I don’t know who Pope Francis will keep in the Curia, but I expect that Cdl. Bertone, Sodano’s unpopular successor, is the least likely to stick around.

  5. I am grateful that they elected a non-European, (sort of, were not his parents born in Italy?). I also think it is interesting that he is a Jesuit, although I would have preferred a Benedictine with a similar charism of the wonderful monks in Collegeville. I’m reserving judgment on him until we see him in action beyond what we saw today. And since I am usually a wallflower on this blog, I’ll add that I am generally very liberal.

    1. @Nathan Hetrick – comment #7:

      I am grateful that they elected a non-European, (sort of, were not his parents born in Italy?)

      He seems – if I may use the express – like a twofer: Italian enough to not feel like a stranger to Romans; but Argentinian enough to claim Latin American provenance, albeit from a very European (Mediterranean) part of Latin America.

      Perhaps that’s as far afield from Europe as many of the cardinals felt like going at this point in time.

  6. Three thoughts….

    A) Knowing very little about the newly elected pope, I initially (hesitantly) would think that perhaps he might help move us away from binary and also tribal thought, the type that plagues USA politics. And therefore he might help us to see that “issues” are more complex than left/right, conservative/liberal, FOX/MSNBC.

    B) Commentary of both the TV and online variety seem so far to be mostly projection. I.E., “Were I king (pope)”.

    C) A might be my own pathetic version of B.

    mbw

  7. Sad tidings on Slate:

    Liturgical traditionalists (myself included) can only be depressed by this election–it is almost the worst result possible for those of us who think the new liturgy lost the theological profundity and ritual beauty of the Tridentine Mass. Benedict’s liberation of the traditional Latin Mass and revisions to the new vernacular Mass have not been implemented at all in Cardinal Bergoglio’s own diocese. Already some of the small breaks with liturgical tradition at the announcement of his election are being interpreted as a move toward the grand, unruly, and improvisational style of John Paul II; an implicit rebuke of Benedict.

    Please pray hard for our new Holy Father!!

  8. Well, of course the terms are extraordinarily crude, and I should have known how on a liturgy blog “liberal” doesn’t mean exactly the same as it does in the halls of an east-coast graduate school of theology that has no liturgy department.

    At any rate, *some* “liberals” (or whatever we/they would like to call themselves) I know are thoroughly unexcited about him. He’s a Jesuit from South America, sure, but he’s not been overly friendly with Liberation Theology – though, of course, no fan of capitalism, either.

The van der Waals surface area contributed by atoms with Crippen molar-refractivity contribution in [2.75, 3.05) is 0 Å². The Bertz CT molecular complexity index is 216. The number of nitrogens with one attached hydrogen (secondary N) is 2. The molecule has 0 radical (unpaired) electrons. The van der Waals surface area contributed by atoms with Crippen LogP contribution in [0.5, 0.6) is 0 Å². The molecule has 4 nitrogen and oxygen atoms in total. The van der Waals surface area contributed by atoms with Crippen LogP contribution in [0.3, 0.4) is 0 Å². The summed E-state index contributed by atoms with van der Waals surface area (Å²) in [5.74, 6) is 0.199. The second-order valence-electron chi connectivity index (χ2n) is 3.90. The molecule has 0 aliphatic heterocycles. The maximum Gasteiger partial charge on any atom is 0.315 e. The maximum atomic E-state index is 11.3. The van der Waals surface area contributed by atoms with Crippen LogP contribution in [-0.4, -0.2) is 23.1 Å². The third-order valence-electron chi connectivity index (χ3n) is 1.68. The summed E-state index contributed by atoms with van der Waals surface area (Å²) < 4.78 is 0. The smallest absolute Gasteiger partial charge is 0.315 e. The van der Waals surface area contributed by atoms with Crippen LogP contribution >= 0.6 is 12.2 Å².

Though less pomp liturgically, I don’t see a great pendulum swing.

  9. There is a quantity of online material, a number of interviews at 30giorni. He spoke very favorably to the need for baptizing children of unmarried parents, citing the “the supreme law is the salvation of souls.”

    This seems very good.

    I also liked that he got the mic back for a final word.

    1. @Fr. Neil Xavier O’Donoghue – comment #11:

      A very interesting Mass, indeed.

      There are certainly things (the out sized host and chalice, extended elevations, and incensing by the deacon during the EP) that are traditional much like his traditional use of the Our Father, Hail Mary, Glory be.

      But the balloon release at the Sanctus, the cheerleaders in front of the altar??? And were those puppets in the crowd???

      Yes, it seems liturgical traditionalist are not going to have a hero in this Pope, and may feel uncomfortable around him. A good lesson for us all not to place our hopes too much in Rome but rather work for the things that we believe in at the local level in charity and humility.

    2. @Fr. Neil Xavier O’Donoghue – comment #12:

      Pope Francis’s liturgical style is definitely very different to Pope Benedict’s. Here is a sample of a children’t liturgy he presided in Buenos Aires: !

      A dismaying spectacle, Fr. Neil. But I’m not sure it’s measurably worse than some of John Paul II’s stadium masses.

  10. Let’s wait and see and give the guy a chance. If Rorate Caeli is complaining, then, at least, that is a good sign and blessing upon Francis.
    Three comments:
    – he was the Jesuit provincial at the time and subsequent to the Argentina military dictatorship and oppression. As in many nations during a period of revolution, you could find priests on either side (including key Jesuits who opted and spoke out in favor of armed resistance – i.e. Peronistas vs. anti-Peronistas. Not unlike what we saw during the Spanish Civil War. As Jesuit Provincial, he re-imposed order within the Jesuit province)